acyl-CoA oxydase and a concomitant decrease in sterol regulatory
element-binding protein (SREBP) and its target HMGR. PPAR? induction is
known to inhibit cholesterol synthesis through SREBP and its target
gene, HMGR. These data suggest that naringenin effect is at least
partially mediated by PPAR? activation.
is a flavonol, a plant-derived flavonoid, present in fruits,
vegetables, leaves and grains. This molecule has been described as an
anti-HCV molecule by two different teams. In 2009, Gonzalez et al. were looking for novel cellular proteins that interact with the viral protein NS5A (from H77 strain (genotype 1a)) of HCV .
By co-immunoprecipitation and co-localisation assays, they detected an
interaction between NS5A and the heat shock proteins (HSP) HSP40 and
HSP70. In order to confirm the implication of these proteins in the HCV
life cycle, they tested the impact of quercetin, a known inhibitor of
HSP synthesis. Using a cell culture-based bicistronic reporter system,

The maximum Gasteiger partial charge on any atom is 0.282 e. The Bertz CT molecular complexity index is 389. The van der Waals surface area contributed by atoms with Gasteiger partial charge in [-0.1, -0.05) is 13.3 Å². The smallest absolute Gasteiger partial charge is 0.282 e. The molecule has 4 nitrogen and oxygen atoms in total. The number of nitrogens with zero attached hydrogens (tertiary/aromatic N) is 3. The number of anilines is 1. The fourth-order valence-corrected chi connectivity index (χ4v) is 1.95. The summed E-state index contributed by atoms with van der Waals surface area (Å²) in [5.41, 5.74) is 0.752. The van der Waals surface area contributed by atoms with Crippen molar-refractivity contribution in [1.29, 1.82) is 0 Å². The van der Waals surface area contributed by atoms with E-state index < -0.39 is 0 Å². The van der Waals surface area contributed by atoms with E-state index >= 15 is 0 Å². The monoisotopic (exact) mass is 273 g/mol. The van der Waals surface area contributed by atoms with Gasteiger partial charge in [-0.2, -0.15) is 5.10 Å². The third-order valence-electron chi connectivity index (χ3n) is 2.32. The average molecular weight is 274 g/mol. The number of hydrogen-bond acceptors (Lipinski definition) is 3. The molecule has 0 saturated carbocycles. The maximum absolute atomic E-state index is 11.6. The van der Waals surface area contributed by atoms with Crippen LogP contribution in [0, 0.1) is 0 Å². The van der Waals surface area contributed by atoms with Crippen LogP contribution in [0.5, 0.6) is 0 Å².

quercetin was found to decrease IRES activity either in absence or in
presence of NS5A. Quercetin also had a strong inhibitory effect at 50 µM
on HCV production in cell culture. However, its mechanism of action is
not clear, because siRNA-mediated depletion of HSP proteins had no
effect on HCV particle production, and because quercetin had only a
modest effect on replication in the HCVcc system, and did not inhibit
HCV replication in a subgenomic replicon system. Therefore, the anti-HCV
action of quercetin could be related to an impairment of viral
morphogenesis or secretion, rather than to a direct action on the
replication step of the HCV life cycle.
By screening for NS3 inhibitors in traditional Indian medicinal plants, Bachmetov et al. recently identified quercetin as the active substance responsible for the inhibition of NS3 protease activity by Embelia ribes plant extracts .
This inhibition of NS3 was confirmed in cell culture with NS3
protease-dependent fluorescent reporter systems. Again, the authors
found a strong inhibition of HCV particle production at the dose of 10
µg/mL (?33 µM), and a weaker impact on replication.
in both studies, entry and secretion were not investigated with
specific assays in order to know if the effect observed on HCV
replication was only due to the single action of this molecule at the